Use a procedural homeschool math program like Saxon or Christian Light Education, but want to add some conceptual teaching? Today, I’m sharing my favorite resources with a mom who wants to make sure her daughter develops solid mathematical reasoning and learns both the “how” and “why” of math.
I have a daughter who is not mathematically inclined. We use Christian Light Education (similar to Saxon) and have found this approach seems to work well for her because it is very concrete and the constant review with the spiral approach. However, I am concerned about over emphasizing the mathematical process and not teaching enough of the reasoning. As much as I’d like to switch to Singapore Math, I’m hesitant to switch over to something too abstract.
Do you have any recommendations for what I could supplement with to develop more mathematical reasoning? Also, do you think a “light” version of Singapore Math can be taught as a supplement to a more traditional core Math? If so, any advice on what SM products to use to do supplement with?
I’m a big fan of conceptual programs like Singapore. But when a math curriculum is working well for a child, I’m always reluctant to suggest a switch. If it ain’t broke, don’t fix it!
Supplementing a traditional program like CLE is a great way to reap the benefits without sacrificing conceptual understanding. Much as I love conceptual programs like Singapore and Right Start, traditional procedural programs sometimes work best, especially for kids who struggle in math.
For these kids, learning the processes builds their confidence and gives them a concrete way to think about the underlying concepts. They’re ready to master the “why” of math only after they master the “how.” It sounds like that might describe your daughter!
I’ve done this myself with two of my long-term tutoring students. Both had serious struggles with math. They did best with incremental lessons that showed them exactly what to do, built their confidence, and gave them plenty of opportunities to practice. So, I used Rod and Staff as their core program. Then, I added lots of hands-on manipulatives to help them understand the “why” after they understood the “how”. Neither became a math all-star, but both made solid progress in both their fluency and understanding.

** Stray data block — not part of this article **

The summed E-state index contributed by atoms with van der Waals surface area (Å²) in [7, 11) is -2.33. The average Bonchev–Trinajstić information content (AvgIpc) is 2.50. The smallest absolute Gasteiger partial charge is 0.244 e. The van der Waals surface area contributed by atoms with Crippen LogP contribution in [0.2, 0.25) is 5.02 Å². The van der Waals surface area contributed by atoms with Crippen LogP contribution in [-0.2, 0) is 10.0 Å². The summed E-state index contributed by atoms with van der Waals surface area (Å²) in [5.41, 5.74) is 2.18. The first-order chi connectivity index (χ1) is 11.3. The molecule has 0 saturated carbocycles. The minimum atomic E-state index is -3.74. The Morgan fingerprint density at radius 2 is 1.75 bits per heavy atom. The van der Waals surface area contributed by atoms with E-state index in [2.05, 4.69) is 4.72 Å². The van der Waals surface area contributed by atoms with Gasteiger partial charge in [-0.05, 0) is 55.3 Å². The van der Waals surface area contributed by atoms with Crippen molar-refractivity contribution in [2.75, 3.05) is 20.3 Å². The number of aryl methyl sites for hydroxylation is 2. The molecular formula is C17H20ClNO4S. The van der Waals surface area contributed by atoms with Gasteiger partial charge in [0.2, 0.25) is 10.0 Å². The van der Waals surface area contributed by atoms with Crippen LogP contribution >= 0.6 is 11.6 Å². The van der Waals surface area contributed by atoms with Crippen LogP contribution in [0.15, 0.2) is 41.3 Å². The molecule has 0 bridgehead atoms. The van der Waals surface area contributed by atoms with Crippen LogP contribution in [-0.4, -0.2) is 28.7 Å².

Here are 4 of my favorite tools for adding conceptual teaching to procedural programs.
- Base-ten blocks. Base-ten blocks are my go-to manipulative for modeling addition, subtraction, multiplication, and division. I highly recommend that any parent who’s teaching elementary math keep a set on hand. This page has an excellent library of activities you can do with base-ten blocks to get you started.
- Key to Fractions, Key to Decimals, and Key to Percents. Each Key to… series consists of a set of thin workbooks that cover a particular topic from start to finish. They’re incremental, well-sequenced, and visual, with lots of pictures and practice exercises that help kids both understand the underlying mathematical concepts and also master the pencil-and-paper skills. A great add-on to upper elementary fraction units.
- Kumon Word Problems. These books provide a wider variety of problem structures and more challenging word problems than most procedural homeschool math programs. Great for developing mathematical reasoning.
- RightStart Math’s Activities for the AL Abacus. This streamlined version of the RightStart program uses a 100-bead abacus and place-value cards to help children understand place-value and apply their understanding to addition, subtraction, multiplication, and division. A great variety of well-sequenced hands-on activities.
Disclosure: Some of the links in this post are affiliate links. If you go through them to make a purchase, I will earn a small percentage of that purchase as a commission, without any increased cost to you. I only recommend products because of their quality and not because of any commission. The decision is yours, and whether or not you decide to buy something is completely up to you.